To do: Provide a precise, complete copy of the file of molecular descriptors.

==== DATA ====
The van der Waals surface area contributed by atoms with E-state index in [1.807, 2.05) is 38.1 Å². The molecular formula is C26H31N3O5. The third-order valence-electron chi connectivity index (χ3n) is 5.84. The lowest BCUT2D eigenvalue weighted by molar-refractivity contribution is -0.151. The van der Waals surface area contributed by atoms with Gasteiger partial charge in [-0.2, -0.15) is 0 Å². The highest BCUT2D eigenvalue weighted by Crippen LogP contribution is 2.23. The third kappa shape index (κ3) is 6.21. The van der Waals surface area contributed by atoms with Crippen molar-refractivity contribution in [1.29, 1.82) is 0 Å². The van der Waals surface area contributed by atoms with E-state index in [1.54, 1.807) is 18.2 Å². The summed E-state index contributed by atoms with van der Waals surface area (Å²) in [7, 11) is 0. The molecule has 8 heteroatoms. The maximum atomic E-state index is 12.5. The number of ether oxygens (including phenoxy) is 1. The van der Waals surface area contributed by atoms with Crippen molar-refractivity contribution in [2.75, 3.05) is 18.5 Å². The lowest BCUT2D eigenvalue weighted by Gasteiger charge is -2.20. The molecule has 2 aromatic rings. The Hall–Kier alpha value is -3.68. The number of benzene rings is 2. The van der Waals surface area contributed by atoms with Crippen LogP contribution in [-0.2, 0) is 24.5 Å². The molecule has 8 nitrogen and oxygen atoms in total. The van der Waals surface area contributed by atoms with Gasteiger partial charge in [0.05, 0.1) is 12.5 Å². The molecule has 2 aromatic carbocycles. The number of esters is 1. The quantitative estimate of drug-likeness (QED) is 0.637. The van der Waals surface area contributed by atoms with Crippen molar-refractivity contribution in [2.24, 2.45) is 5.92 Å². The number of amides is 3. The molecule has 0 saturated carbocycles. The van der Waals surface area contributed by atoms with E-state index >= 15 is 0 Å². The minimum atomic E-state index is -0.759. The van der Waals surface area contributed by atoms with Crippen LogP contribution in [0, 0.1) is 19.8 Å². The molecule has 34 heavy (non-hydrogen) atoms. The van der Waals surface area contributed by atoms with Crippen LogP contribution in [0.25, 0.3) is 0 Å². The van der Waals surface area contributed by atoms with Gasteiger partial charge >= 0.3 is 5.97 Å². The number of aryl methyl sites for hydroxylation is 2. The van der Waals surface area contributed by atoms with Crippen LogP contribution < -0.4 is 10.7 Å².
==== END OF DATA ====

The van der Waals surface area contributed by atoms with E-state index in [1.807, 2.05) is 38.1 Å². The molecular formula is C26H31N3O5. The third-order valence-electron chi connectivity index (χ3n) is 5.84. The lowest BCUT2D eigenvalue weighted by molar-refractivity contribution is -0.151. The van der Waals surface area contributed by atoms with Gasteiger partial charge in [-0.2, -0.15) is 0 Å². The highest BCUT2D eigenvalue weighted by Crippen LogP contribution is 2.23. The third kappa shape index (κ3) is 6.21. The van der Waals surface area contributed by atoms with Crippen molar-refractivity contribution in [1.29, 1.82) is 0 Å². The van der Waals surface area contributed by atoms with E-state index in [1.54, 1.807) is 18.2 Å². The summed E-state index contributed by atoms with van der Waals surface area (Å²) in [7, 11) is 0. The molecule has 8 heteroatoms. The maximum atomic E-state index is 12.5. The number of ether oxygens (including phenoxy) is 1. The van der Waals surface area contributed by atoms with Crippen molar-refractivity contribution in [2.75, 3.05) is 18.5 Å². The lowest BCUT2D eigenvalue weighted by Gasteiger charge is -2.20. The molecule has 2 aromatic rings. The Hall–Kier alpha value is -3.68. The number of benzene rings is 2. The van der Waals surface area contributed by atoms with Crippen LogP contribution in [-0.2, 0) is 24.5 Å². The molecule has 8 nitrogen and oxygen atoms in total. The van der Waals surface area contributed by atoms with Gasteiger partial charge in [0.05, 0.1) is 12.5 Å². The molecule has 2 aromatic carbocycles. The number of esters is 1. The quantitative estimate of drug-likeness (QED) is 0.637. The van der Waals surface area contributed by atoms with Crippen molar-refractivity contribution in [2.24, 2.45) is 5.92 Å². The number of amides is 3. The molecule has 0 saturated carbocycles. The van der Waals surface area contributed by atoms with E-state index >= 15 is 0 Å². The minimum atomic E-state index is -0.759. The van der Waals surface area contributed by atoms with Crippen LogP contribution in [0, 0.1) is 19.8 Å². The molecule has 34 heavy (non-hydrogen) atoms. The van der Waals surface area contributed by atoms with Crippen LogP contribution in [0.25, 0.3) is 0 Å². The van der Waals surface area contributed by atoms with Gasteiger partial charge >= 0.3 is 5.97 Å². The number of aryl methyl sites for hydroxylation is 2. The van der Waals surface area contributed by atoms with Crippen LogP contribution < -0.4 is 10.7 Å².